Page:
"All priority mail is now running one-to-two weeks behind, but the post office won't admit that. They won't tell anybody anything,” said one of the supervisors. “And this isn't just here in Indiana. It's the entire country."
The longtime postal service employee told 13News it is just package delivery that is backed up; letter delivery is running on schedule.
Asked about the packages from Frankel and Canada, the supervisor said, "There's a really good chance it's sitting at the [Indianapolis Post Office] airport annex right now. They are sending out eight semi trucks of packages a night. But they are getting 16 trucks a night, so they are really behind. My suspicion is the packages will eventually get there. I just have no idea when. If we keep our fingers crossed, they might arrive by Christmas, but there is no guarantee.”
The post office supervisor said post office workers are so inundated with packages, it has been difficult to keep track of them. “They’re so overwhelmed, they’re just throwing [packages] in the trucks without scanning them. It’s a big mess,” he said.
That would explain why Frankel and Canada are not able to see where their packages are currently located and which USPS processing center has most recently handled them. USPS priority mail packages are supposed to be scanned along every step of the shipping process, providing customers instant access to tracking information.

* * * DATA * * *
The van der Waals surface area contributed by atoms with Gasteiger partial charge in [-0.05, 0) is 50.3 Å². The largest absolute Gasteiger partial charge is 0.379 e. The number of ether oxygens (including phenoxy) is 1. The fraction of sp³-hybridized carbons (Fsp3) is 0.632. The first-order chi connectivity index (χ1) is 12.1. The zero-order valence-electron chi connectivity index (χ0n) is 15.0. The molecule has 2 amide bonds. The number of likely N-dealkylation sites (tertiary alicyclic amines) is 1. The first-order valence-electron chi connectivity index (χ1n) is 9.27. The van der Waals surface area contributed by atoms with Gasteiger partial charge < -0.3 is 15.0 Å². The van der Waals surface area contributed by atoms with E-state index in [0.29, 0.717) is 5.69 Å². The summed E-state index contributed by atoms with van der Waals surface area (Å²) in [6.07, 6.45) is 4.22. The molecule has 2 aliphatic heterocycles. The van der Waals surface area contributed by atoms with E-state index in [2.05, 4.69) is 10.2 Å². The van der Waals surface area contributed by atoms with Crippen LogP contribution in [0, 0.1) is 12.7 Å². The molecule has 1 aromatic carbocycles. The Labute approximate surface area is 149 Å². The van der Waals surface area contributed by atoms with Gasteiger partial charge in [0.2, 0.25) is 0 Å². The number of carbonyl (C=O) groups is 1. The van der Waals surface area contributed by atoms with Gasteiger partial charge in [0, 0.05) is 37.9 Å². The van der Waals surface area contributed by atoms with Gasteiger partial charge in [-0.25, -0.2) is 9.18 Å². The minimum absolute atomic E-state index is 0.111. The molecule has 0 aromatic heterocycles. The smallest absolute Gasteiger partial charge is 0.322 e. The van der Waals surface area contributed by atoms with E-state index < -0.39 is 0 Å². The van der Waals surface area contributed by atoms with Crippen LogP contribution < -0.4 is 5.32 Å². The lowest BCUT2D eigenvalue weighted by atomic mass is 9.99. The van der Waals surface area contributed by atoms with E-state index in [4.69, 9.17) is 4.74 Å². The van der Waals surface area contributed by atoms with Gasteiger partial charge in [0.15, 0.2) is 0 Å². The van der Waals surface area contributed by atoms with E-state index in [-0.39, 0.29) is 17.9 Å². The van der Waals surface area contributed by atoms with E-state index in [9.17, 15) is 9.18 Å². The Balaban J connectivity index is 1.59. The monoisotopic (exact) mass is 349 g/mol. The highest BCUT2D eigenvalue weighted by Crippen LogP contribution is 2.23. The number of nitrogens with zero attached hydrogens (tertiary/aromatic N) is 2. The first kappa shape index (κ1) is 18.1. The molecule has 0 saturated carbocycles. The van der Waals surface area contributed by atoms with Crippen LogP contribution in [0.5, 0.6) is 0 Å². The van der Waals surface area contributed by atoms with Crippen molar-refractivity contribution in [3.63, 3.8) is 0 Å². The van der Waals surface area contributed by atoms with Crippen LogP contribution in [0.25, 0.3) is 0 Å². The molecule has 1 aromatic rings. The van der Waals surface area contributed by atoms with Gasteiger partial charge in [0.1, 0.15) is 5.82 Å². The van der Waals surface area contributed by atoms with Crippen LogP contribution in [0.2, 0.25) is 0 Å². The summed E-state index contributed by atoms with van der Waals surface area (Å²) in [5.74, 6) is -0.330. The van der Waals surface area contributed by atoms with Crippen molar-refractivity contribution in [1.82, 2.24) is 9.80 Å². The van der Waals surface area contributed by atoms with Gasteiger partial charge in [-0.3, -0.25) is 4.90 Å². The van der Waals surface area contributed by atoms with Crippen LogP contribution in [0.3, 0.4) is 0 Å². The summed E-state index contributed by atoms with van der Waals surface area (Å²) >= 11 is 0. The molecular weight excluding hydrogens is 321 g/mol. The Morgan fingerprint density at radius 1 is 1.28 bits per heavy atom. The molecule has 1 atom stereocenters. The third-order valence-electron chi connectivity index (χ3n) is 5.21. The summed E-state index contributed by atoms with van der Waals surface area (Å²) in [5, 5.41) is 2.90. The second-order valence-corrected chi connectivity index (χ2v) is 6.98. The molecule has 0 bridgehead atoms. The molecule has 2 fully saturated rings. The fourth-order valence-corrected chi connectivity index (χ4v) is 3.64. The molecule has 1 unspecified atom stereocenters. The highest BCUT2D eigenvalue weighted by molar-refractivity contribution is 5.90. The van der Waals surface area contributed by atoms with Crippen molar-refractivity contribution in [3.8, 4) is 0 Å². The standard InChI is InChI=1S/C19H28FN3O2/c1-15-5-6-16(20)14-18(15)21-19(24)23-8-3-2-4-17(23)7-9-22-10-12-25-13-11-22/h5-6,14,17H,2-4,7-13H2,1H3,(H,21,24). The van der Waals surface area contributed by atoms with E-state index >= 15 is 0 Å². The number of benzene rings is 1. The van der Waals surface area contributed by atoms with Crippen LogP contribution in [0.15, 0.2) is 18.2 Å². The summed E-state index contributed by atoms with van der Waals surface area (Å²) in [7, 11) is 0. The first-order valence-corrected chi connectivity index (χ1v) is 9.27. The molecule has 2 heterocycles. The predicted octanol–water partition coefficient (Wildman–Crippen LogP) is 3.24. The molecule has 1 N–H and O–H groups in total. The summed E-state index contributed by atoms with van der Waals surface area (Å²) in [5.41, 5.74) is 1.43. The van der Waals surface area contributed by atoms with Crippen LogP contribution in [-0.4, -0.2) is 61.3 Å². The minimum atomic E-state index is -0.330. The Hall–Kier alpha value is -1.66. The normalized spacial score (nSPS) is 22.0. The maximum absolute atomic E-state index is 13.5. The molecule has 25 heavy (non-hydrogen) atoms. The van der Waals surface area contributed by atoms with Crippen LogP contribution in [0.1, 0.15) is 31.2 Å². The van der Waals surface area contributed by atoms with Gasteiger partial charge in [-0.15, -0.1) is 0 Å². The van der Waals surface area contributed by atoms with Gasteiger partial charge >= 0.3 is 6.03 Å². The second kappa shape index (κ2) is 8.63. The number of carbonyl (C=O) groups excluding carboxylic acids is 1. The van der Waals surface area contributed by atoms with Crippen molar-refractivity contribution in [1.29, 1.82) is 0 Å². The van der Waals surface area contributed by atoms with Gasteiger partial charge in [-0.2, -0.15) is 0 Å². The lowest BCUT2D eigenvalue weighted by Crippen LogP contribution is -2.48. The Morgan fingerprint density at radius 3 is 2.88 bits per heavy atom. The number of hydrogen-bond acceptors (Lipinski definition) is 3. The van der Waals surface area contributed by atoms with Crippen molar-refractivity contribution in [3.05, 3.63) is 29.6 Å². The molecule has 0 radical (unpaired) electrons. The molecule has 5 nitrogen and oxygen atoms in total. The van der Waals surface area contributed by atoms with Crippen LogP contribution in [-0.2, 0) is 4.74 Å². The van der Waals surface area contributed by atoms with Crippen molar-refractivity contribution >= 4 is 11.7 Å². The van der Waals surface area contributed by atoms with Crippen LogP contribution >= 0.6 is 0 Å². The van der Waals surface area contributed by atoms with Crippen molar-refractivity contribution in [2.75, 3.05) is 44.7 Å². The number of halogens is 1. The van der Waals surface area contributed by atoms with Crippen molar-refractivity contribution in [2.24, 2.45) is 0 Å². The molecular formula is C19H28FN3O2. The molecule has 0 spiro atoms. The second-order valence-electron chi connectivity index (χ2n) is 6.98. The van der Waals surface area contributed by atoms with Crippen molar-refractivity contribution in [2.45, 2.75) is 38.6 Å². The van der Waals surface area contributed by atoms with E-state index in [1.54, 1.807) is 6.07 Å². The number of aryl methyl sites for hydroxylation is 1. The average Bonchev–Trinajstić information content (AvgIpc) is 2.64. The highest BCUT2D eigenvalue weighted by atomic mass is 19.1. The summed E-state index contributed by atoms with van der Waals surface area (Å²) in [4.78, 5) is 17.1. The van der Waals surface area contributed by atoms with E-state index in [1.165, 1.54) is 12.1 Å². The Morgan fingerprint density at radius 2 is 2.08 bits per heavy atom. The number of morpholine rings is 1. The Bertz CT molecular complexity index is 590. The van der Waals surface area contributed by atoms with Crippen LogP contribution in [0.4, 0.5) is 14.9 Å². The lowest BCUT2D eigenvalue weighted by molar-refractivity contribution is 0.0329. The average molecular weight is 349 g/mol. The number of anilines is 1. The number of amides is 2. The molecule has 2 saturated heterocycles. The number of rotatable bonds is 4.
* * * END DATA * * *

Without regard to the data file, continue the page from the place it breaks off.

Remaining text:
Customers not always told of delays
Another post office supervisor told 13News the post office has been struggling to retain and hire employees during the COVID-19 pandemic, resulting in a shortage of workers during the postal service’s busiest season. And the employee said staff members are not encouraged to tell customers the severity of the current shipping backlog.
“If they ask, we tell them shipping times might be longer than usual, but if they don’t ask, we’re not supposed to offer up that information,” the supervisor told 13News.
That is frustrating for customers like Canada.
“I wish if they were experiencing a delay, they would have something in advance,” she said. “If they had the transparency in the beginning, I could have used a different carrier – UPS, FedEx, something – to alleviate the extra burden that’s being placed on the postal service. But I wasn’t provided that information.”
“If they knew about this, they should have said something sooner,” echoed Frankel.
The postal service expected to deliver 800 million packages last year between Thanksgiving and New Year’s Day. That number is expected to climb significantly in 2020 due to COVID-19 prompting more Americans to conduct their holiday shopping online.
“I have no idea how the post office is going to crawl out of this hole at this point,” one of the postal workers said. “They can't get any new people to come in and help out during the holidays. At this point, all we can do is tell people to be patient."
That's what Canada is trying to do, attempting to remain both patient and optimistic about the package she shipped to her granddaughter.
“Maybe she'll get her Christmas stocking by Valentine’s Day,” she joked.